On the other hand, the folks who get their house rebuilt or a free house on the various make-over TV shows (such as Extreme Makeover: Home Edition) do not have to pay federal incomes taxes on their windfalls. This is because of a quirk in the tax code that allows you to rent out your home for fewer than 15 days each years tax free. The TV shows merely sets the rental price that they pay for 15 days use of the property equal to the value of the improvements that they leave behind. That's why when they say they "have to finish in 10 days" it means they really do have to finish by a certain date. The home owner is still responsible for any increase in local property taxes, which probably doubles.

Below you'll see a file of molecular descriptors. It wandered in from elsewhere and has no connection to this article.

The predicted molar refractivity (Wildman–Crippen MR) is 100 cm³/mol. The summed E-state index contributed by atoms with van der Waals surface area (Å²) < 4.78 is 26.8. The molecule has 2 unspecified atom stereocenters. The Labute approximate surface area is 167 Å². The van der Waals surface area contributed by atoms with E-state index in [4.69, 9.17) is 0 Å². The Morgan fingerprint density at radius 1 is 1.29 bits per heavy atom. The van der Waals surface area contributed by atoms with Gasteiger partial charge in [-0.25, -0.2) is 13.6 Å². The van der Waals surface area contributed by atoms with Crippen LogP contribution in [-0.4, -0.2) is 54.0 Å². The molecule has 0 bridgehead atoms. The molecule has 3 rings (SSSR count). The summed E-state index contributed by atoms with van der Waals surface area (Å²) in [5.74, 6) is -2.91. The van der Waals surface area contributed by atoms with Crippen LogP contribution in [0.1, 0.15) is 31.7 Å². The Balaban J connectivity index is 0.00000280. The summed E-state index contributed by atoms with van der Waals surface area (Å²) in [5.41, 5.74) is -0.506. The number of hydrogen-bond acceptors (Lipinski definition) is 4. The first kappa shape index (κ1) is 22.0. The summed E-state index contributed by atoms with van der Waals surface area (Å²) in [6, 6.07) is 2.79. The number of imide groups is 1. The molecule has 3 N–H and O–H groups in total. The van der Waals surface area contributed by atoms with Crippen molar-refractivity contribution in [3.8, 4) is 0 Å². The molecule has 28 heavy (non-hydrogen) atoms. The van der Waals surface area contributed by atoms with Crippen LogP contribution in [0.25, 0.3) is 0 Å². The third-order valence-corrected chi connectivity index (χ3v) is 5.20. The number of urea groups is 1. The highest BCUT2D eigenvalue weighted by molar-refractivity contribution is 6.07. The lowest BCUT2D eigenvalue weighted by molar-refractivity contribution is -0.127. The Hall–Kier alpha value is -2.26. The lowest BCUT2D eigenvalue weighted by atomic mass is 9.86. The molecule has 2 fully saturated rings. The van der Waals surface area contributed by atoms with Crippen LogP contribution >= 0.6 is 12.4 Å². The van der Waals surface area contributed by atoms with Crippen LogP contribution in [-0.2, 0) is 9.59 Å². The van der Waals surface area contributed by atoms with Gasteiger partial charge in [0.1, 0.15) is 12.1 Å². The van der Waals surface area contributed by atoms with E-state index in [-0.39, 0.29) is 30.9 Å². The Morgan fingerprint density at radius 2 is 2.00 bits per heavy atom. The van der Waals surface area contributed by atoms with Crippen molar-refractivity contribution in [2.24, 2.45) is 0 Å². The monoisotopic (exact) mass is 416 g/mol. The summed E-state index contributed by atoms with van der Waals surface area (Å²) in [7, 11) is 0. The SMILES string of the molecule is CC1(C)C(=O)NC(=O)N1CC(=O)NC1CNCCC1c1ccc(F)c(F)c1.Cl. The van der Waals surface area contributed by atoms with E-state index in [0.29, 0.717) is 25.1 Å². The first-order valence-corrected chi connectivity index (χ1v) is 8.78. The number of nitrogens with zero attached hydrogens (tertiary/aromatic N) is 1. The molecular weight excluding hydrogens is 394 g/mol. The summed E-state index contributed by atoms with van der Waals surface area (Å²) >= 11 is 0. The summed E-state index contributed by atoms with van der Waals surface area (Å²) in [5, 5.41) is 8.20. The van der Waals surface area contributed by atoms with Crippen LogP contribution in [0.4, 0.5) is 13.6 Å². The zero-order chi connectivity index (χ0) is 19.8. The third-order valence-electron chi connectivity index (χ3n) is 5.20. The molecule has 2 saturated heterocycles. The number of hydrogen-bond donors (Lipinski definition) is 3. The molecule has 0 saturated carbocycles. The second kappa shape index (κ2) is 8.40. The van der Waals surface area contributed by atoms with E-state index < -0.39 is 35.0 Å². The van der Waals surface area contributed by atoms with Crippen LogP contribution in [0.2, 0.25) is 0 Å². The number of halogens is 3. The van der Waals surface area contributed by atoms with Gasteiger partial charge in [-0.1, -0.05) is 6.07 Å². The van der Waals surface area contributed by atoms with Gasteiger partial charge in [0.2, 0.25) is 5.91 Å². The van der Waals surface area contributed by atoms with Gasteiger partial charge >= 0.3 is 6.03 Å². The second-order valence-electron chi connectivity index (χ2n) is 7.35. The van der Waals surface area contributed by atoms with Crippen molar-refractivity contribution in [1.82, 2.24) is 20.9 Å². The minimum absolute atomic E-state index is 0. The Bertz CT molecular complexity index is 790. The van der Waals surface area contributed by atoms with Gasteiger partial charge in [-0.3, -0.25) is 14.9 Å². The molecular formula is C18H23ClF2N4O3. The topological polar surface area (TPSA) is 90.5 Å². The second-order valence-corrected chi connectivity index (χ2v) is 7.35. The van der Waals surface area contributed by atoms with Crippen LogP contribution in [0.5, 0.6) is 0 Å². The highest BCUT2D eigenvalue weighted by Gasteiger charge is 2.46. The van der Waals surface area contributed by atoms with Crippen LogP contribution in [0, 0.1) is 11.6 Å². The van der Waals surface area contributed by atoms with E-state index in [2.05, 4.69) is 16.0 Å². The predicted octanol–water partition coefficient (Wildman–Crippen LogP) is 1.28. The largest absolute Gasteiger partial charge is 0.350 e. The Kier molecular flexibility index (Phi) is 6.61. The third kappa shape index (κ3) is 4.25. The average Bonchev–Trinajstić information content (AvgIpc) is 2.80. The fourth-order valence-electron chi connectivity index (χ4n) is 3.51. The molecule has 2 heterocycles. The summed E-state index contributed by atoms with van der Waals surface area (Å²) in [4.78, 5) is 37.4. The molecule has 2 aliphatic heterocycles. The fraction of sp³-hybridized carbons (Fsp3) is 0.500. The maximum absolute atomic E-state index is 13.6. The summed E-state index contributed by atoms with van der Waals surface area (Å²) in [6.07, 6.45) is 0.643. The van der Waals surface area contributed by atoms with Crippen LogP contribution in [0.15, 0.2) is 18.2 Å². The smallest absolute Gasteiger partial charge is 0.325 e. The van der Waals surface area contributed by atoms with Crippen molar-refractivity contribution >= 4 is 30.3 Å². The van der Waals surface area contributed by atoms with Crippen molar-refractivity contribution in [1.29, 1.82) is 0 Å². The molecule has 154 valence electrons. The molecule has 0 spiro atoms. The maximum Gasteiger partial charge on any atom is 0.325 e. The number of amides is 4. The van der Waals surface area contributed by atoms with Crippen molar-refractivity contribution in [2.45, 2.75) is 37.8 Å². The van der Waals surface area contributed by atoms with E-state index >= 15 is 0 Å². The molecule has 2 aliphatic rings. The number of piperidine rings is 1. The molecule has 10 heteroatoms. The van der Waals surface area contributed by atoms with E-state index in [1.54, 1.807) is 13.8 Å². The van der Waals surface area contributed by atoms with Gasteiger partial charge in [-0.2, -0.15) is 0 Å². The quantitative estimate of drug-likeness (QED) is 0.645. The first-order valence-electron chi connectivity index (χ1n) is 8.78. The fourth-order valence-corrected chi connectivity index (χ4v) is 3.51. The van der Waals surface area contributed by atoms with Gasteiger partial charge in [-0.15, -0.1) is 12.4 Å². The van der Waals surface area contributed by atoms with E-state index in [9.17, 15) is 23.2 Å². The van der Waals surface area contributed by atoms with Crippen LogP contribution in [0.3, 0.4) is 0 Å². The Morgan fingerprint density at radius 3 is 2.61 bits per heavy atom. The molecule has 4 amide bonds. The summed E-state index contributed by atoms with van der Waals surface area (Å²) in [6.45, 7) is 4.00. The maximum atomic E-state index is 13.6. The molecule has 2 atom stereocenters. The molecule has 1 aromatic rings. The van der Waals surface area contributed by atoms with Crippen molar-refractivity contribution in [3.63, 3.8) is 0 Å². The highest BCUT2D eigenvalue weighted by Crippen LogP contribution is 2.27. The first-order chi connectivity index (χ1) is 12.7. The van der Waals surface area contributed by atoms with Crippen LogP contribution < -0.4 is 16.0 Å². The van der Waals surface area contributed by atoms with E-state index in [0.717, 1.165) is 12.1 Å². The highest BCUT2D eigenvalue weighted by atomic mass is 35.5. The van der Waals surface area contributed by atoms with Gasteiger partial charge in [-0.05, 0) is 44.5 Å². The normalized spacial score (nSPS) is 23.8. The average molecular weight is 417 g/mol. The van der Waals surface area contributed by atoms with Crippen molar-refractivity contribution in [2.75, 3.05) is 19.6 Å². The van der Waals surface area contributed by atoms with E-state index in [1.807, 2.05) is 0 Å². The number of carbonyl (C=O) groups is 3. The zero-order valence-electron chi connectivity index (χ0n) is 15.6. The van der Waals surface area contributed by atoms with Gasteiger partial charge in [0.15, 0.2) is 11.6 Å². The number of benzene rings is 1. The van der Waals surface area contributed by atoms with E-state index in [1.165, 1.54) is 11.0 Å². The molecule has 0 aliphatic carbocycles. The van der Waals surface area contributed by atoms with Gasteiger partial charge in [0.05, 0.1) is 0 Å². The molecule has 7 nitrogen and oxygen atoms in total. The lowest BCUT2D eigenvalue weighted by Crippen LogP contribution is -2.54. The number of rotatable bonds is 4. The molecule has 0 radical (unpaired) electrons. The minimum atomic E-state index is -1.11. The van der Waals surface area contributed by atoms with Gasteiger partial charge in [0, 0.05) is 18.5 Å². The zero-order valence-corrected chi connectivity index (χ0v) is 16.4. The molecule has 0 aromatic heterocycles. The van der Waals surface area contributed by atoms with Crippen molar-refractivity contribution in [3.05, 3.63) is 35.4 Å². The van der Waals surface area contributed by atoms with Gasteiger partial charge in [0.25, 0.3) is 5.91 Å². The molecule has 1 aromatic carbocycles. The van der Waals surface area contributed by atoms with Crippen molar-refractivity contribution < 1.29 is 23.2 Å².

It's tuna, just tuna. Don't call it tuna fish! Tuna is fish. Saying "I took a tuna fish sandwich to work" is like saying you drove there in your "Chevrolet car." Stop it! It's annoying! It's the 8th Deadly Sin: redundancy. So let's all join together in a common consensus of opinion and observe the basic fundamentals of grammatical syntex and never at any time repeat again this erroneous mistake. By the way, I'm probably all alone by myself in liking my tuna with tomato ketchup.
ps. I think there are 15, but I sin so frequently it's hard for me to count the total number.